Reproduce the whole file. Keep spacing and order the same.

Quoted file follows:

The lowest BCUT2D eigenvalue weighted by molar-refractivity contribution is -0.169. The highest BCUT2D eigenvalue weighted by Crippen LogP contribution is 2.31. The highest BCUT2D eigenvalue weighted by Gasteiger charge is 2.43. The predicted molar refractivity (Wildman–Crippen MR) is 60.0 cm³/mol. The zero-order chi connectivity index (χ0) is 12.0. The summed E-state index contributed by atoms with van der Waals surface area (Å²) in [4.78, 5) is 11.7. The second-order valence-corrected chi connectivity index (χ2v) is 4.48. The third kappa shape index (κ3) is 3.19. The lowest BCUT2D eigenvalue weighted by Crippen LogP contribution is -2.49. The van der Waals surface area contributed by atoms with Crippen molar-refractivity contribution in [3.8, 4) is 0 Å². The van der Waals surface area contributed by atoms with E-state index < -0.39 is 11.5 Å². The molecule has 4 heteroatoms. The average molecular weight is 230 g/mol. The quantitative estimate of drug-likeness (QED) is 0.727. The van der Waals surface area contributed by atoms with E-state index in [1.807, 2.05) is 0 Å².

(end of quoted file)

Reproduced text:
The lowest BCUT2D eigenvalue weighted by molar-refractivity contribution is -0.169. The highest BCUT2D eigenvalue weighted by Crippen LogP contribution is 2.31. The highest BCUT2D eigenvalue weighted by Gasteiger charge is 2.43. The predicted molar refractivity (Wildman–Crippen MR) is 60.0 cm³/mol. The zero-order chi connectivity index (χ0) is 12.0. The summed E-state index contributed by atoms with van der Waals surface area (Å²) in [4.78, 5) is 11.7. The second-order valence-corrected chi connectivity index (χ2v) is 4.48. The third kappa shape index (κ3) is 3.19. The lowest BCUT2D eigenvalue weighted by Crippen LogP contribution is -2.49. The van der Waals surface area contributed by atoms with Crippen molar-refractivity contribution in [3.8, 4) is 0 Å². The van der Waals surface area contributed by atoms with E-state index < -0.39 is 11.5 Å². The molecule has 4 heteroatoms. The average molecular weight is 230 g/mol. The quantitative estimate of drug-likeness (QED) is 0.727. The van der Waals surface area contributed by atoms with E-state index in [1.807, 2.05) is 0 Å².